Tipi Bag or Possible Bag
Arts of the Americas
On View: Great Hall, Southwest, 1st floor
Vivid blue captures the eye in these Salish or Kootenai child’s moccasins and Sioux storage bag. The blue seed beads on both objects are made of glass colored with cobalt blue. Native women made all the clothing and furnishings for their families and eagerly adopted beads as decorative embellishments because of the vast array of colors and greater convenience.
Hide, beads, tin cones, horse hair
15 1/2 x 20 1/2 in. (39.4 x 52.1 cm) (show scale)
Brooklyn Museum Collection
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Sioux (Native American). Tipi Bag or Possible Bag, ca. 1860-1900. Hide, beads, tin cones, horse hair, 15 1/2 x 20 1/2 in. (39.4 x 52.1 cm). Brooklyn Museum, Brooklyn Museum Collection, X1111.1. Creative Commons-BY (Photo: Brooklyn Museum, X1111.1_PS1.jpg)
overall, X1111.1_PS1.jpg. Brooklyn Museum photograph, 2007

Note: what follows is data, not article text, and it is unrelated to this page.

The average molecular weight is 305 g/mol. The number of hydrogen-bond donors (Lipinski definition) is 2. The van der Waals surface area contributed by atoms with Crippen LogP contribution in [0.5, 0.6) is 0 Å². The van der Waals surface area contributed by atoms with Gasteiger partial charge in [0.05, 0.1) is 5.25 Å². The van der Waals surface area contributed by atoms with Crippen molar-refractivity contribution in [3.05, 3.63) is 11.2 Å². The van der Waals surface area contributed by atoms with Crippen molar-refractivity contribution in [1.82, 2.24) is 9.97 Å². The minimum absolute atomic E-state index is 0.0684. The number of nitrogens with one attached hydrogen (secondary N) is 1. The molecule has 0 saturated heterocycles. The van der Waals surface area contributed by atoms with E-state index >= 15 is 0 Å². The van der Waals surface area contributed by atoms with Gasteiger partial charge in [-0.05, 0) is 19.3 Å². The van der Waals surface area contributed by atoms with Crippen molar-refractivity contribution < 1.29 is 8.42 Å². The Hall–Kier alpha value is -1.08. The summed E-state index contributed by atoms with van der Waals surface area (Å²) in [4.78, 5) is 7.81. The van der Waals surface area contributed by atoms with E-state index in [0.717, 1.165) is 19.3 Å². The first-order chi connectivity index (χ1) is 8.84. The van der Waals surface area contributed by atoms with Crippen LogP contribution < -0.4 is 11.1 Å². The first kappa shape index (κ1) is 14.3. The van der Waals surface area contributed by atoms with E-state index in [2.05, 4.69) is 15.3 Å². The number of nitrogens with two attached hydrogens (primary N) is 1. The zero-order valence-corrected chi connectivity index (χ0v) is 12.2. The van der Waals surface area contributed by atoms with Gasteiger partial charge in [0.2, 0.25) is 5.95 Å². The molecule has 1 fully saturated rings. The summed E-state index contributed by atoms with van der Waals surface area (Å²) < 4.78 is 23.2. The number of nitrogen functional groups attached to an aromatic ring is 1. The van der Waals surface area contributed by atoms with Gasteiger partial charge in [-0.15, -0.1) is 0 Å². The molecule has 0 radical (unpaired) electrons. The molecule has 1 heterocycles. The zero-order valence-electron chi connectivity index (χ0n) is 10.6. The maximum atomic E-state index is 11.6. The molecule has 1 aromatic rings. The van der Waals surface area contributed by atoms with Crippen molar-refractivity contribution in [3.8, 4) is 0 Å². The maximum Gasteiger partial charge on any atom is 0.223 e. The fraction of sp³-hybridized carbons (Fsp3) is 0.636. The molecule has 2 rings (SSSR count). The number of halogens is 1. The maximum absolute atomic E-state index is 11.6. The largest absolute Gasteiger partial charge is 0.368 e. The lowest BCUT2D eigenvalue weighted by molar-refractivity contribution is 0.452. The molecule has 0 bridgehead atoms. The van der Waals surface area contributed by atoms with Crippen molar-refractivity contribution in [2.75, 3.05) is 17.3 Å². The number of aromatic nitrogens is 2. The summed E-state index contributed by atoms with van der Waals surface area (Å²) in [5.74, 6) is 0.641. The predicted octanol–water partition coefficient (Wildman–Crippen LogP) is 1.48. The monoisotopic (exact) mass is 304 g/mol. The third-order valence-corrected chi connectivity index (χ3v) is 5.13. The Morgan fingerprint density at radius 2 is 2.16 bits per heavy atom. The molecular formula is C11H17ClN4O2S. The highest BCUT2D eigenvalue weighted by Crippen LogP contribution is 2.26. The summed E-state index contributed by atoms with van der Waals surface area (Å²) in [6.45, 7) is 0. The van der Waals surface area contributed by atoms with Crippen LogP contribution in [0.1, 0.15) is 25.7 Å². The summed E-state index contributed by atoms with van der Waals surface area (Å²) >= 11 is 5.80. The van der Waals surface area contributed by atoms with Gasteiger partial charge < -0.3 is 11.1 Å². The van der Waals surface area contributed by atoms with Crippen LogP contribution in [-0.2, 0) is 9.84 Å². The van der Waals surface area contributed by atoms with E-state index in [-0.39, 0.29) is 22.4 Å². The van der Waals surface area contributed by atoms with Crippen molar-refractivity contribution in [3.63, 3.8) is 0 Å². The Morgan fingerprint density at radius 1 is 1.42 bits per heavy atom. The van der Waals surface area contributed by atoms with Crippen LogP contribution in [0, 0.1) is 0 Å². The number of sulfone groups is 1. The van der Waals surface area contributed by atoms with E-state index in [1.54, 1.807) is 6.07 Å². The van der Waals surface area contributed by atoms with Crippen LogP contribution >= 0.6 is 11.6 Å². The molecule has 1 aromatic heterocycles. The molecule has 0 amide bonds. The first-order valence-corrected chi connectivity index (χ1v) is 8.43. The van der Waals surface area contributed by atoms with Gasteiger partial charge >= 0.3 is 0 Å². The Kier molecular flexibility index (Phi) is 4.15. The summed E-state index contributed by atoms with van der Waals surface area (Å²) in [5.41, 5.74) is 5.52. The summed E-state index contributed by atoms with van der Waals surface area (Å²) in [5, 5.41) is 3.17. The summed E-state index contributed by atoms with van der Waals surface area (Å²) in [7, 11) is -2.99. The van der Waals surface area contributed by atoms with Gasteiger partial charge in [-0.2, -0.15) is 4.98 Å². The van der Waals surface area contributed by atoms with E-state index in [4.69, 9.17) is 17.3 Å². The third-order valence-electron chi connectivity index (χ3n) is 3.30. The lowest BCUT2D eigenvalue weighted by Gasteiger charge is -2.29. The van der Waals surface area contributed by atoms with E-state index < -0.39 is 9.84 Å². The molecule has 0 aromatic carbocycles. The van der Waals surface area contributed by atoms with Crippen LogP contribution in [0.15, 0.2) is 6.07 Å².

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Also called a storage bag, tipi bag or possible bag. The beads are sewn with sinew in a 'lazy stitch'. Kroeber called the design a transverse bar or lengthened checker pattern. Bag is beaded on one side with a decoration of crossed and abstracted forms in red, blue, gold and green. The edges are also beaded with metal jingles and orange dyed horsehair decorations. The two-ended pitchfork type design is typically Sioux. It is Central Plains but not Cheyenne or Arapaho. Bead workers would also do this type of beading to show off their expertise so some were also made to be ornamental or given away as gifts.
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